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Wednesday, May 16, 2012

Track of the Moment: Pioneers by Bloc Party

If you played Guitar Hero 3, listened to alternative radio in 2005, or like good music, you’ve probably heard Bloc Party, but may not know them by name. Their song "Helicopter" still gets occasional play time, and is just a fun, punk-rock song that brought them into the lime light.

To me, they’re one of the bands that got the indie rock ball rolling with the extreme popularity of their debut album Silent Alarm. Hailing from Britain, they draw heavily on acts like The Smiths, Joy Division, Sonic Youth, and The Cure, leading to ballads filled with sad lyrics, soft yet slightly abrasive guitars and humming synth, with a sweet drum beat pulling it all together.

Now, Mark and I got into a bit of scuffle about what genre to throw them under. According to Wikipedia (an always reliable source), Bloc Party is new wave, to which I politely disagreed with a series of expletives. I would classify them under the even broader category of indie rock, but, given their influences and general sound, they may also fall under equally broad title of post-punk. Either way, I’ll let one of my favorite songs from the album speak for the band.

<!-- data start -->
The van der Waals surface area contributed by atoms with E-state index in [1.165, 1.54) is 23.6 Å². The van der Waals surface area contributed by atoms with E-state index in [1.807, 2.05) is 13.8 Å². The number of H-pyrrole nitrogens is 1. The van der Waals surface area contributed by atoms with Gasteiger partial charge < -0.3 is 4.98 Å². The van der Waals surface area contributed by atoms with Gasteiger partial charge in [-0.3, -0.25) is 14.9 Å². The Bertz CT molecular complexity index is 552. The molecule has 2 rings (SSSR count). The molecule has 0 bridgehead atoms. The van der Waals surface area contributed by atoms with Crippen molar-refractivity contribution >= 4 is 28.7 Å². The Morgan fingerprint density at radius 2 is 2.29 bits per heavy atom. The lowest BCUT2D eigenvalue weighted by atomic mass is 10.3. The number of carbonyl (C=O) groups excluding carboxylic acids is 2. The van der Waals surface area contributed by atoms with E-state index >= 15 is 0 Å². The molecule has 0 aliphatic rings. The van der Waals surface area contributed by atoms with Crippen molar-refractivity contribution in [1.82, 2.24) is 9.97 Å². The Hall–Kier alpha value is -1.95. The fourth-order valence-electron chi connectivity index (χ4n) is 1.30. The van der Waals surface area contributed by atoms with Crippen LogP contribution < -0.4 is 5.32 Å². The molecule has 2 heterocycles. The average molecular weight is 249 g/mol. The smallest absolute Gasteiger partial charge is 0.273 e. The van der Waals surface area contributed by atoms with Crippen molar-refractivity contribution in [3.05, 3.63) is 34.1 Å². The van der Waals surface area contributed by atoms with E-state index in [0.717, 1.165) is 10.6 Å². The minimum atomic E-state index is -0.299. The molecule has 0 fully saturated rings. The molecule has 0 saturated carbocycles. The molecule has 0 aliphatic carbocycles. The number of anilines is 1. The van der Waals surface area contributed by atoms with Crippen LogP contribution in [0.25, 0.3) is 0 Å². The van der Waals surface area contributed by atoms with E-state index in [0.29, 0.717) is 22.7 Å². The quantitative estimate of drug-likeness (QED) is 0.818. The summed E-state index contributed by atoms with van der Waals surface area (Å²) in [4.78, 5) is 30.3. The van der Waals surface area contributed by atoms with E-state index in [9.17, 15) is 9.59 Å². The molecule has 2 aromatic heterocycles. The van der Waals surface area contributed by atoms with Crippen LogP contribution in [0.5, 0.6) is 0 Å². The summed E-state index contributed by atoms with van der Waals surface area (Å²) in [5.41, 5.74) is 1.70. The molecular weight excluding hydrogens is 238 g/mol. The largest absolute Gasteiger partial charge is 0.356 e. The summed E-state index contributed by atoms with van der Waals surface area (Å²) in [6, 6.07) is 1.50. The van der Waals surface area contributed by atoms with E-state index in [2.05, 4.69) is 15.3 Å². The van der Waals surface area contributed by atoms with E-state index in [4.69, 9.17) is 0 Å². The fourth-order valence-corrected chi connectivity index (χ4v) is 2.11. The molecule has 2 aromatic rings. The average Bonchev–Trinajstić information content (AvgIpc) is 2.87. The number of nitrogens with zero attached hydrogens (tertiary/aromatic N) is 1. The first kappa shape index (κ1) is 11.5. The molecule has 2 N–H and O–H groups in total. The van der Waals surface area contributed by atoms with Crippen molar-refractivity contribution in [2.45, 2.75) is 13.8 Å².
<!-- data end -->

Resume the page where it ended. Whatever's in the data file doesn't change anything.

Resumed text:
“Pioneers” is a classic. While it only enjoyed moderate success on the UK charts, it should stand as Bloc Party’s best song, especially for a band whose first record should have produced at least 5 or 6 top 5 singles. The opening guitar notes echoing puts you on edge, waiting for the song to get going. Then the rhythm guitar comes in, then Kele’s vocals come in, almost pleading with who I imagine is a girlfriend who wants to break up with him. But the chorus features a response to this pleading with a simple “We promised the world we’d tame it/what we were hoping for?”, giving the song so much emotional power, especially with Kele’s delivery. And the primal drum beat featuring a lot of tom-toms and bass and few cymbal crashes really helps give the song a sense of controlled anger. But my favorite part is the ending – Kele is singing “We will not be the last”, but, due to his British accent, it sounds like ‘We will not be the lost”, which really helps to punctuate the themes and meaning of the song. It’s just a fantastic track that anyone who enjoys music should listen to. 

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